*[musl] Special cases in csinh and ctanh@ 2024-08-06 14:02 Damian McGuckin2024-08-06 15:46 ` Markus Wichmann 0 siblings, 1 reply; 3+ messages in thread From: Damian McGuckin @ 2024-08-06 14:02 UTC (permalink / raw) To: MUSL Some special cases in ctanh.c are listed below: /* * ctanh(+-0 + i NAN) = +-0 + i NaN * ctanh(+-0 +- i Inf) = +-0 + i NaN * ctanh(x + i NAN) = NaN + i NaN * ctanh(x +- i Inf) = NaN + i NaN */ if (!isfinite(y)) return CMPLX(x ? y - y : x, y - y); What I thought are the same special cases in csinh.c are listed below: They are processed differently in csinh than in ctanh. /* * sinh(+-0 +- I Inf) = sign(d(+-0, dNaN))0 + I dNaN. * The sign of 0 in the result is unspecified. Choice = normally * the same as dNaN. Raise the invalid floating-point exception. * * sinh(+-0 +- I NaN) = sign(d(+-0, NaN))0 + I d(NaN). * The sign of 0 in the result is unspecified. Choice = normally * the same as d(NaN). */ if ((ix | lx) == 0 && iy >= 0x7ff00000) return CMPLX(copysign(0, x * (y - y)), y - y); /* * sinh(x +- I Inf) = dNaN + I dNaN. * Raise the invalid floating-point exception for finite nonzero x. * * sinh(x + I NaN) = d(NaN) + I d(NaN). * Optionally raises the invalid floating-point exception for finite * nonzero x. Choice = don't raise (except for signaling NaNs). */ if (ix < 0x7ff00000 && iy >= 0x7ff00000) return CMPLX(y - y, x * (y - y)); I realise that 'y - y' creates a NaN when y is either an Infinity or NaN. Won't that also raise an INVALID exception? What does x * (y - y) achieve that y - y does not (in the above) Thanks - Damian ^ permalink raw reply [flat|nested] 3+ messages in thread

*Re: [musl] Special cases in csinh and ctanh2024-08-06 14:02 [musl] Special cases in csinh and ctanh Damian McGuckin@ 2024-08-06 15:46 ` Markus Wichmann2024-08-07 0:51 ` Damian McGuckin 0 siblings, 1 reply; 3+ messages in thread From: Markus Wichmann @ 2024-08-06 15:46 UTC (permalink / raw) To: musl;+Cc:Damian McGuckin Am Wed, Aug 07, 2024 at 12:02:59AM +1000 schrieb Damian McGuckin: > I realise that 'y - y' creates a NaN when y is either an Infinity or NaN. > Won't that also raise an INVALID exception? > Yes it will. As it should, since it calculates a new NaN where there wasn't one before (and, one layer up, csinh(0 + ∞ i) IS an invalid operation). y - y does NOT raise invalid if y already is QNaN. > What does > > x * (y - y) > > achieve that y - y does not (in the above) > The version in ctanh() sets the real part to 0 if x is zero, while the above always calculates NaN if y is not finite. Otherwise, the sign bit may be different, whatever information the sign bit of a NaN has. Ciao, Markus ^ permalink raw reply [flat|nested] 3+ messages in thread

*2024-08-06 15:46 ` Markus WichmannRe: [musl] Special cases in csinh and ctanh@ 2024-08-07 0:51 ` Damian McGuckin0 siblings, 0 replies; 3+ messages in thread From: Damian McGuckin @ 2024-08-07 0:51 UTC (permalink / raw) To: Markus Wichmann;+Cc:musl On Tue, 6 Aug 2024, Markus Wichmann wrote: > Am Wed, Aug 07, 2024 at 12:02:59AM +1000 schrieb Damian McGuckin: >> I realise that 'y - y' creates a NaN when y is either an Infinity or NaN. >> Won't that also raise an INVALID exception? >> > > Yes it will. That is what I assumed. > As it should, since it calculates a new NaN where there > wasn't one before (and, one layer up, csinh(0 + ? i) IS an invalid > operation). y - y does NOT raise invalid if y already is QNaN. That is what I assumed. >> What does >> >> x * (y - y) >> >> achieve that y - y does not (in the above) > > The version in ctanh() sets the real part to 0 if x is zero, while the > above always calculates NaN if y is not finite. Otherwise, the sign bit > may be different, whatever information the sign bit of a NaN has. Sorry, I was not clear enough. Looking at the case where 'x' Is zero. It is effectively ctanh: return CMPLX(x, y - y); or return CMPLX(+0, qNaN); // if x is +0 && y == an infinity + raise INVALID return CMPLX(+0, qNaN); // if x is +0 && y == qNaN return CMPLX(-0, qNaN); // if x is -0 && y == an infinity + raise INVALID return CMPLX(-0, qNaN); // if x is -0 && y == qNaN This is what I expect. It agrees with the standard. But csinh: return CMPLX(copysign(0, x * (y - y), y - y); or return CMPLX(??0, qNaN); // if y == an infinity + raise INVALID return CMPLX(??0, qNaN); // if y == qNaN I put a double question mark in front of 0 because if I have no idea to what sign the expression x*(y-y) will evaluate. I cannot see what all the extra effort buys because you end up with sort of the same result. Actually the second result potentially could have the a sign for the real part which violates the standard. Similarly, for x non-zero, you get ctanh: return CMPLX(y - y, y - y); or return CMPLX(qNaN, qNAN); // if y is an infinity + raise INVALID return CMPLX(qNaN, qNAN); // if y is a qNAN csinh: return CMPLX(y - y, x * (y - y)); or return CMPLX(qNaN, qNAN); // if y is an infinity + raise INVALID return CMPLX(qNaN, qNAN); // if y is a qNAN Again, what does the multiplication get you except more complexity. I cannot see the reason using a multiplication for it. Or am I missing something because my brain is too busy watching the Olympics? Thanks again - Damian ^ permalink raw reply [flat|nested] 3+ messages in thread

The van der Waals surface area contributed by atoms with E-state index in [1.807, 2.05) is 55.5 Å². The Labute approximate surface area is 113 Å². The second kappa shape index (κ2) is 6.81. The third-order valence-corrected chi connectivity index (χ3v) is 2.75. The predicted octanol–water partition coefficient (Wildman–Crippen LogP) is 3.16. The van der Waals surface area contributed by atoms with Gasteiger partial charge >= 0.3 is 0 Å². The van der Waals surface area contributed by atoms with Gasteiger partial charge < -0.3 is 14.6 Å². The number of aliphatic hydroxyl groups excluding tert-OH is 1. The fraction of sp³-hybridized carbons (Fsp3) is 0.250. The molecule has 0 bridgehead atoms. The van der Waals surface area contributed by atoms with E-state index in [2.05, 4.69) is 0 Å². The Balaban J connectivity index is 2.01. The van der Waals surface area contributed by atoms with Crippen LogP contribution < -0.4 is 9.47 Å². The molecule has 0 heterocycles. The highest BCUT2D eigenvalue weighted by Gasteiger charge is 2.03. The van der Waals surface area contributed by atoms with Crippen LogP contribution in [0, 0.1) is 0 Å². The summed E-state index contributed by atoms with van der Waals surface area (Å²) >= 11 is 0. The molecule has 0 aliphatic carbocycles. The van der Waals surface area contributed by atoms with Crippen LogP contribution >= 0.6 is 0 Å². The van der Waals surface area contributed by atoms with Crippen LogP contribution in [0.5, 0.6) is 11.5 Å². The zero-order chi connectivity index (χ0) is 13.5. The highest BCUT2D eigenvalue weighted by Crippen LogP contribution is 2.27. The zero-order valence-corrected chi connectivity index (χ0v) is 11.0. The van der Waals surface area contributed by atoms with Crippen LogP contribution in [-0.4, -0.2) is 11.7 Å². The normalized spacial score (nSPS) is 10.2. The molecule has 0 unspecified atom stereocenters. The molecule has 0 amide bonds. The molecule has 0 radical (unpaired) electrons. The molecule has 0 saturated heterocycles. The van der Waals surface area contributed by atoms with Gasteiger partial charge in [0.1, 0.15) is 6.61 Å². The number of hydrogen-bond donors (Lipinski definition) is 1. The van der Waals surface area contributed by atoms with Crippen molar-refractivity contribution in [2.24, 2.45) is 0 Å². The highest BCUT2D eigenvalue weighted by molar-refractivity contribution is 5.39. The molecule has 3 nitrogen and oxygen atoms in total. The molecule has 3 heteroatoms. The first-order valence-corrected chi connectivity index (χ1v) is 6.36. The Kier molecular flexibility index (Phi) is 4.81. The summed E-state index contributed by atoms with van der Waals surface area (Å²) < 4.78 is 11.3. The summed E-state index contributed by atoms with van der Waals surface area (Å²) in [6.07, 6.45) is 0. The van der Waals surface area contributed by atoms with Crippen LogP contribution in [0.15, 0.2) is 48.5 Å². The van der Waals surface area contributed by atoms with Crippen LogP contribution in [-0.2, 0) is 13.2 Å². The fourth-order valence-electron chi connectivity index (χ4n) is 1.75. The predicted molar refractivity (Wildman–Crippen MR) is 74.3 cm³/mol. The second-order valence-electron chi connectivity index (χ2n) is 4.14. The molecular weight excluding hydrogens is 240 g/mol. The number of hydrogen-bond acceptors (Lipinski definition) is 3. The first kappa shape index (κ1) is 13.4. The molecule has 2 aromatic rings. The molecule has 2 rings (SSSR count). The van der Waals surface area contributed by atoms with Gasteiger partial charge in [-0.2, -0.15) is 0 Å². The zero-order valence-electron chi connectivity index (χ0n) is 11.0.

end of thread, other threads:[~2024-08-07 0:51 UTC | newest]Thread overview:3+ messages (download: mbox.gz / follow: Atom feed) -- links below jump to the message on this page -- 2024-08-06 14:02 [musl] Special cases in csinh and ctanh Damian McGuckin 2024-08-06 15:46 ` Markus Wichmann 2024-08-07 0:51 ` Damian McGuckin

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